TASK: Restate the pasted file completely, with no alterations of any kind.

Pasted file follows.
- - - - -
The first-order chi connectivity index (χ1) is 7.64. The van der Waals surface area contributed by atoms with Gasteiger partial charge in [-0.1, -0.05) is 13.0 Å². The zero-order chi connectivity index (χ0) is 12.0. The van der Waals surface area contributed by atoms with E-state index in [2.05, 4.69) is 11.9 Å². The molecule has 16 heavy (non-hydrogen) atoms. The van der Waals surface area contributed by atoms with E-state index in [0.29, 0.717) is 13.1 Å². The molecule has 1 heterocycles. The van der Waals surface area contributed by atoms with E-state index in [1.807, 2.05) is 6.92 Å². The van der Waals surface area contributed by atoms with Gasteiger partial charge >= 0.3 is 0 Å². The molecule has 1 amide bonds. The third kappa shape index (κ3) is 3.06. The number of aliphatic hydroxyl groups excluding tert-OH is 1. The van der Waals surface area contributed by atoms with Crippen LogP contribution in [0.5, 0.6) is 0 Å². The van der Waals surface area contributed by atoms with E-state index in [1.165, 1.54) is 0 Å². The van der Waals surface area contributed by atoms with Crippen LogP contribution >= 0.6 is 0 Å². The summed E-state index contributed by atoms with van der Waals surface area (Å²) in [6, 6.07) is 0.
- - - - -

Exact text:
The first-order chi connectivity index (χ1) is 7.64. The van der Waals surface area contributed by atoms with Gasteiger partial charge in [-0.1, -0.05) is 13.0 Å². The zero-order chi connectivity index (χ0) is 12.0. The van der Waals surface area contributed by atoms with E-state index in [2.05, 4.69) is 11.9 Å². The molecule has 16 heavy (non-hydrogen) atoms. The van der Waals surface area contributed by atoms with E-state index in [0.29, 0.717) is 13.1 Å². The molecule has 1 heterocycles. The van der Waals surface area contributed by atoms with E-state index in [1.807, 2.05) is 6.92 Å². The van der Waals surface area contributed by atoms with Gasteiger partial charge >= 0.3 is 0 Å². The molecule has 1 amide bonds. The third kappa shape index (κ3) is 3.06. The number of aliphatic hydroxyl groups excluding tert-OH is 1. The van der Waals surface area contributed by atoms with Crippen LogP contribution in [0.5, 0.6) is 0 Å². The van der Waals surface area contributed by atoms with E-state index in [1.165, 1.54) is 0 Å². The van der Waals surface area contributed by atoms with Crippen LogP contribution >= 0.6 is 0 Å². The summed E-state index contributed by atoms with van der Waals surface area (Å²) in [6, 6.07) is 0.